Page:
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Credit Suisse reins in investment bank after a torrid year

Credit Suisse (CSGN.S) will rein in its investment bank and plough money and staff into a centralised global business catering for the world’s rich as it tries to move on from a string of scandals that have cost billions.

Announcing the restructuring on Thursday, Chairman Antonio Horta-Osorio, who joined from Lloyds Bank in April to get a grip on the Swiss lender, said he was putting risk management and responsibility at the heart of its operations.

Switzerland’s second-biggest bank will all but stop funding hedge funds by shutting most of its prime brokerage business, a division blamed for racking up $5.5 billion in losses when investment fund Archegos Capital Investment defaulted in March.

The long-awaited reorganisation, however, fell short of the sweeping overhaul expected by some investors and Horta-Osorio admitted that there were no quick fixes, and still a lot to do.

So far this year, Credit Suisse has been fined for arranging a fraudulent loan to Mozambique, hit by the Archegos collapse, tarnished by its involvement with defunct financier Greensill, and rebuked by regulators for spying on its executives.

The string of scandals has cast a cloud over the bank, prompted an exodus of key staff and wiped billions off its market value, fuelling speculation that the bank founded in 1856 could even be bought by a rival.

“It’s rather underwhelming. A bit of reshuffling, of reorganisation here and there, and a few exits,” said Jerome Legras of Axiom Alternative Investments. “It doesn’t sound enough considering what happened over the past months.”

Analysts at Citi said it was a “modest restructuring” which relied on growth rather than cutting costs, while Vontobel analysts said it was an evolution that would likely take years.

To further dampen the mood, the bank posted a 21% fall in third-quarter profit and said it expected a loss in the final three months of 2021 as it writes off some 1.6 billion francs ($1.8 billion) of goodwill related to the investment bank.

The bank’s shares were broadly unchanged, underperforming European rivals.


The bank’s exit from prime broking cements its demise as a major player in the hedge fund industry. In 2010, it was ranked the second-biggest prime broker in the world, outstripping the likes of U.S. giants JPMorgan (JPM.N) and Morgan Stanley (MS.N).

But a succession of leadership changes and risk oversight branded as “lackadaisical” in an independent review culminated in the Archegos losses that triggered its downfall.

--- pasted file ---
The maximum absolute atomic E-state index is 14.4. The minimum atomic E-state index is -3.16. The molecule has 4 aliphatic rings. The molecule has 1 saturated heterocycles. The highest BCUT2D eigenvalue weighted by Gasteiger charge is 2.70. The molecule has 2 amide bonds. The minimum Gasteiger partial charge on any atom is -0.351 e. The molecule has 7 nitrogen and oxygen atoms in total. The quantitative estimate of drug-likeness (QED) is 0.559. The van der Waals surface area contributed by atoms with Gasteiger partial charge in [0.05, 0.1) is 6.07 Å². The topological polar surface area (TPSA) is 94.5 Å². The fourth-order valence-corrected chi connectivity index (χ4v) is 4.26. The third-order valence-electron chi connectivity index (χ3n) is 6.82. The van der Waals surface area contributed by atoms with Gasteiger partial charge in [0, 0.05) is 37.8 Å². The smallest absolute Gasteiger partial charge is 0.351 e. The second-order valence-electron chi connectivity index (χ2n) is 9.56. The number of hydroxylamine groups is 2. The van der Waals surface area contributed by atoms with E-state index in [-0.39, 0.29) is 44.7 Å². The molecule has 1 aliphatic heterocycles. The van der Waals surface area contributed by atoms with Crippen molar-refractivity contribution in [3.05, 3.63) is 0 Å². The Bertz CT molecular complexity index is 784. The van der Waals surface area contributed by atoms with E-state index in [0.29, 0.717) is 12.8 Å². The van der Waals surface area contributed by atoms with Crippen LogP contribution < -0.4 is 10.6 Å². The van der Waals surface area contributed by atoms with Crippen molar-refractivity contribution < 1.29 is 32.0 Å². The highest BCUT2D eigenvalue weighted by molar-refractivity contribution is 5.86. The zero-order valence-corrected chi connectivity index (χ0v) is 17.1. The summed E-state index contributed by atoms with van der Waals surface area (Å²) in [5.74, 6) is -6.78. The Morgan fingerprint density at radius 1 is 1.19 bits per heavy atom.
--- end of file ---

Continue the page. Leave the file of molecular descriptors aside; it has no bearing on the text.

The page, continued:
The trimmed down investment bank will focus on advising firms on deals and listings and trading cash equities. Credit Suisse will also cut back its lending in emerging markets.

Instead, Credit Suisse plans to sharpen its focus on the world’s wealthy elite.

It plans to hire 500 more private bankers over the next three years, with the aim of having 1.1 trillion francs of assets under management by 2024 compared with 0.9 trillion now.

It will simplify its structure into four divisions: its Swiss bank, a global investment bank, asset management and the new global wealth management division which will gradually be allocated more capital at the expense of the investment bank.

Credit Suisse’s financial humiliation stands in stark contrast to its cross-town rival UBS .

In the wake of massive losses and a bailout during the financial crisis, UBS successfully pivoted away from investment banking to wealth management and is now the world’s largest wealth manager with $3.2 trillion in invested assets.

Credit Suisse’s drive to centralise its operations is drawing on lessons from recent failures, including Archegos.

Earlier this year, Credit Suisse published a report blaming a focus on maximizing short-term profits and enabling “voracious risk-taking” by Archegos for failing to avoid catastrophe.

Despite long-running discussions about Archegos – by far the bank’s largest hedge fund client – Credit Suisse’s top management were apparently unaware of the risks it was taking.

“Obviously when Archegos and Greensill happened they were absolutely beyond what I thought would be acceptable,” Horta-Osorio said. “There is a clear understanding in the organisation that these types of things mustn’t happen again.”

($1 = 0.9125 Swiss francs)

Additional reporting by Rachel Armstrong in London and Michael Shields in Zurich; Writing by John O’Donnell and Lincoln Feast; Editing by Michael Shields & Shri Navaratnam

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